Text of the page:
A publication of the Kentucky Center for Public Service Journalism

Voices from the Classroom: The ‘what ifs’ are important — and some gifts are more than just a gift

By Amanda Klare
Beechwood Elementary School

A few weeks ago, John Lewis and Partners released one of the most beautiful commercials
I’ve ever seen. As the commercial starts, the now 71-year-old Elton John sits at his childhood piano and starts playing his first iconic hit, “Your Song.” We’re able to go backwards on his musical journey with him to see where it all began with his mother and grandmother giving him his first piano.

At the end of this viral video sensation are the words: Some gifts are more than just a gift.

Maya Gehihoff plays before a Cincinnati Pops Lollipops Concert in February. (Cincinnati Pops photo)

The first time I saw this ad, I was left speechless and in awe of the talent of this rock legend and his back story. It left me wondering to myself What if Sir Elton’s grandmother had not gifted her piano to her grandson? Would the world have been deprived of the talent of one of the greatest singer-songwriters of all time?

Then, naturally, I thought about the relationship aspect of the commercial and about how it goes beyond the gift of the actual piano. It is the belief in one’s child and student that parents and teachers have in children that create and elevate these young souls into “rockstars.” Each kid in this world deserves someonewho will believe in their dreams and will help them achieve their sometimes-lofty goals.

Last year, I had challenged my students to conduct research on a career they’d like to pursue when they got older. As my students began the brainstorming session, some students automatically knew what they wanted to be when they grew up before our initial lesson had even ended, but then there was Maya.

I looked over and saw the incredibly bright and talented Maya just sitting there in her writing space looking completely distressed.

I went over and simply asked her, “Are you stuck?”

She said, “I’ve got two things that I know I would love doing—being a concert violinist and an aerospace engineer; I just don’t know what I want to choose.”

I tried to comfort her by saying, “Well, Maya, the good news is that we both know that you could be successful in pursuing both of these careers…and you’re only ten so you have plenty of time to figure it all out.”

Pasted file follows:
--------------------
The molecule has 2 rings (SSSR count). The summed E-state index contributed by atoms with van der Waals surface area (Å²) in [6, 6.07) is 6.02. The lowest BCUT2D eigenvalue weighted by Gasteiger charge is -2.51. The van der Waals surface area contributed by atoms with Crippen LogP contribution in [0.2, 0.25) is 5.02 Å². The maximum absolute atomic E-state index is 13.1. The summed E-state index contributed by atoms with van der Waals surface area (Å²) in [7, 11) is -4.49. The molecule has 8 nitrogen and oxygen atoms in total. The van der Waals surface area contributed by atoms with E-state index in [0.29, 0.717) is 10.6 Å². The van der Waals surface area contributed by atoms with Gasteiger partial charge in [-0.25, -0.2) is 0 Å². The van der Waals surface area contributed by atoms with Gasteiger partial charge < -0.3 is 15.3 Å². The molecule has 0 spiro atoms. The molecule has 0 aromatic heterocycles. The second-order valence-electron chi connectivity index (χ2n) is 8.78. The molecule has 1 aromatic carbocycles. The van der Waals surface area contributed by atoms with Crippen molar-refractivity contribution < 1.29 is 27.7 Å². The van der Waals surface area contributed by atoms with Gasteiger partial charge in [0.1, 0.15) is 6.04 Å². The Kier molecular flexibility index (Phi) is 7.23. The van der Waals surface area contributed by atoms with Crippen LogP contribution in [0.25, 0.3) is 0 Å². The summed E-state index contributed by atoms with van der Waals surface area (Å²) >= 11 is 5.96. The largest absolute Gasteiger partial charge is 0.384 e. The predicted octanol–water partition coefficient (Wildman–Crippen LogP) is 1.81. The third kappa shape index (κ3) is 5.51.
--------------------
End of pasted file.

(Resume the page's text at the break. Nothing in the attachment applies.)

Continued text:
I had seen Maya at her select orchestra’s Christmas concert earlier in the school year where she was the first chair violinist , so I knew her talent for music. Then, as her teacher, I also recognized that Maya had a passion for science, space and Tesla.

Ultimately, in her informational piece, Maya chose to research aerospace engineering.

Along the way, as she conducted research, Maya had told me all about a female engineer she looks up to named Margaret Hamilton who wrote code to help get man on the moon.  As I read over her final draft about aerospace engineering, I loved where she wrote, “…you must be able to try again after failure.  You must be resilient.”

Amanda Klare

I smiled as I read the words over again because, with that attitude, Maya will be successful in any path she chooses in the future.

As the holiday season rolls closer and closer and we begin to become obsessed with finding the best gifts for our little loved ones, I have the perfect gifts in mind that won’t cost a thing: encouragement, love and support. In our roles as teachers and parents, we must foster our children’s hopes, dreams and aspirations, because somewhere in our classrooms and growing up in our homes are the next Elton John and Margaret Hamilton. Don’t forget the name, Maya Gehlhoff.

Some gifts are more than just a gift, and Maya will certainly share her gifts to make this world a better place.

Amanda Klare is a 4th grade National Board Certified Teacher at Beechwood Elementary. She is a 2018-2019 Kentucky Hope Street Group fellow. Amanda was recognized as a 2019 Valvoline Award winner and semi-finalist for the 2019 Kentucky Teacher of the Year. 

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One Comment

  1. Kuriakose Vari says:

    Having the great privilege of being her maternal grandfather,, no one can really understand or appreciate her dilemma better than me. The reason is I too faced the same dilemma as her.

    My parents and school encouraged and nurtured the natural vocal and instrumental talents I had so that I became a versatile orchestra and choir conductor and composer by the time I finished graduation.

    But I also loved greatly school l educational management. Eventually, I chose both but performing music eventually had to take a comparatively back seat. But during my school teaching years and later as the Principal of a distinguished school in the capital of India – Delhi,I personally created and conducted an orchestra and choir along with being a full-time teacher.

    But the crowning musical achievement was the production of Bernstein’s great opera THE WEST SIDE STORY for the Delhi Public. Both Maya’s Mother and her uncle were part of the cast.

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